Childhood Memories

Sunday Whirl 115I remember life in a white farmhouse by the bend in a dirt lane.  Late afternoons my brother and I ran behind the barns and through the meadow to bring in the cows.  Down that lane past the white house and stained barns was a bridge under which we brought up minnow baskets filled with baby snakes.  I remember another creek without a bridge which we forded on an island of smooth rock.  Heavy rains could make fording unstable for cars and trucks, but tractors could make it through the water without flooding out.

To my knowledge we never saw a black bear on our farm, but we saw all manner of other wild life.  A bird, the crow, was probably one of the most intelligent.  I remember my father fighting the crows and worms for our corn.  I also remember many fallen varieties of fruit covered with yellow jackets, which caused us to retreat from the sweet goodness of the orchards, back to the shaded yards of the farmhouse for a game of cowboys and indians.

Written for the Sunday Whirl.  The words this week are bird, bridge, unstable, wild, bend, rock, retreat, bear, lane, fallen, meadow, and island.  Brenda chose the words from signs in Glacier National Park.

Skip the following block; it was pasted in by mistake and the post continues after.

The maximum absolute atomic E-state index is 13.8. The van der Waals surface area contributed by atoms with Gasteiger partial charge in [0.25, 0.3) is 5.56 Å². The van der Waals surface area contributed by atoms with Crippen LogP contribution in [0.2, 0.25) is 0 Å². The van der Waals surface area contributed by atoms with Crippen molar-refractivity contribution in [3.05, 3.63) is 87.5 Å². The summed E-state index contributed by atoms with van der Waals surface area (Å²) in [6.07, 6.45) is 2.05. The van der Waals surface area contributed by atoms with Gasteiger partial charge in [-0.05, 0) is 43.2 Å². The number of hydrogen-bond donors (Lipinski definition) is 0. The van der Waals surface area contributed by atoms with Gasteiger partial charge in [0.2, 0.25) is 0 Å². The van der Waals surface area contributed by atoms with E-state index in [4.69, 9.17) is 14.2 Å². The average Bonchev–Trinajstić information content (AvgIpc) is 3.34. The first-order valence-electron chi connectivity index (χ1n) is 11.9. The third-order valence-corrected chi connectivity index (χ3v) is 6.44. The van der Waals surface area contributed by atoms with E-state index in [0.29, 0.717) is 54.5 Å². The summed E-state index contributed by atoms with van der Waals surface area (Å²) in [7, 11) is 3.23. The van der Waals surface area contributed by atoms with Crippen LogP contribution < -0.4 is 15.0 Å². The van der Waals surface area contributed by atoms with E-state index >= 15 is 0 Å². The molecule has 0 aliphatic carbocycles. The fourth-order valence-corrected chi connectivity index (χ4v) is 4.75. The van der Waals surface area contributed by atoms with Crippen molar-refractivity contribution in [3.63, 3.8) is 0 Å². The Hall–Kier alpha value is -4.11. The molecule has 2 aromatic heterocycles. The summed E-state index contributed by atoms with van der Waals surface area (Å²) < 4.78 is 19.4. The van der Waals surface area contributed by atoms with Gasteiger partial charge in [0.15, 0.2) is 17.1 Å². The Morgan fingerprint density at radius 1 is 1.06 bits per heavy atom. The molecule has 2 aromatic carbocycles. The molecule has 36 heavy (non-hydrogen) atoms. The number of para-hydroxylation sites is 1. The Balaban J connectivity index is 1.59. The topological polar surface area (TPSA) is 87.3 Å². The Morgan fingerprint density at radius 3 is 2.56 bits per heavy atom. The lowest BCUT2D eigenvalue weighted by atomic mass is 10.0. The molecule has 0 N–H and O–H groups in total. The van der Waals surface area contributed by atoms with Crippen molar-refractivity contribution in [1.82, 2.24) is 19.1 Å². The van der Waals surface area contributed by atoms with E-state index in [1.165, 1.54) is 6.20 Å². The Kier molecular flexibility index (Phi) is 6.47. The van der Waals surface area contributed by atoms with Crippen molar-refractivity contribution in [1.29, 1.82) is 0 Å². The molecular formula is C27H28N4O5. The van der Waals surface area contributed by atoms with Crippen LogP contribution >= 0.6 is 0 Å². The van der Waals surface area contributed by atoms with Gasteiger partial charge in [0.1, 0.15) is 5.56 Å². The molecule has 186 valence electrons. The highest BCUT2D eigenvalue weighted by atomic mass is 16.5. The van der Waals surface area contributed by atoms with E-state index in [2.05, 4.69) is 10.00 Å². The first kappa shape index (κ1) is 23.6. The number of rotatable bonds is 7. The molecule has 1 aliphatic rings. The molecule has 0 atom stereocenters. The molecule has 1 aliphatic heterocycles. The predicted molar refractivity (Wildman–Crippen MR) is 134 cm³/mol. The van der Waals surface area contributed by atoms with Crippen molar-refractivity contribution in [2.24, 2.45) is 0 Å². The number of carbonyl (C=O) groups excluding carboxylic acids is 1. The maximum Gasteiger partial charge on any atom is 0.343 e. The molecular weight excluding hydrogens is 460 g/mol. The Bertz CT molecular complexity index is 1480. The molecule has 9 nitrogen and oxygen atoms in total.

About Sabra Bowers

Poet / Blogger / Writer
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42 Responses to Childhood Memories

  1. brenda w says:

    Your childhood mirrors my own. Thank you for this gentle piece filled with nostalgia for me. I remember our minnow bucket, and I remember chipping a tooth when I tripped during a game of cowboys and Indians. You don’t see kids playing that game anymore, at least not in Montana. You and I would have been fast friends as kids…I’m glad we’ve met in this other interesting world.

    • Sabra Bowers says:

      Brenda, fun to hear of your similar childhood play. I have a permanent bruise from a game of cowboys and Indians. I too think we would have been fast friends and I’m glad our paths have crossed in our world of writing.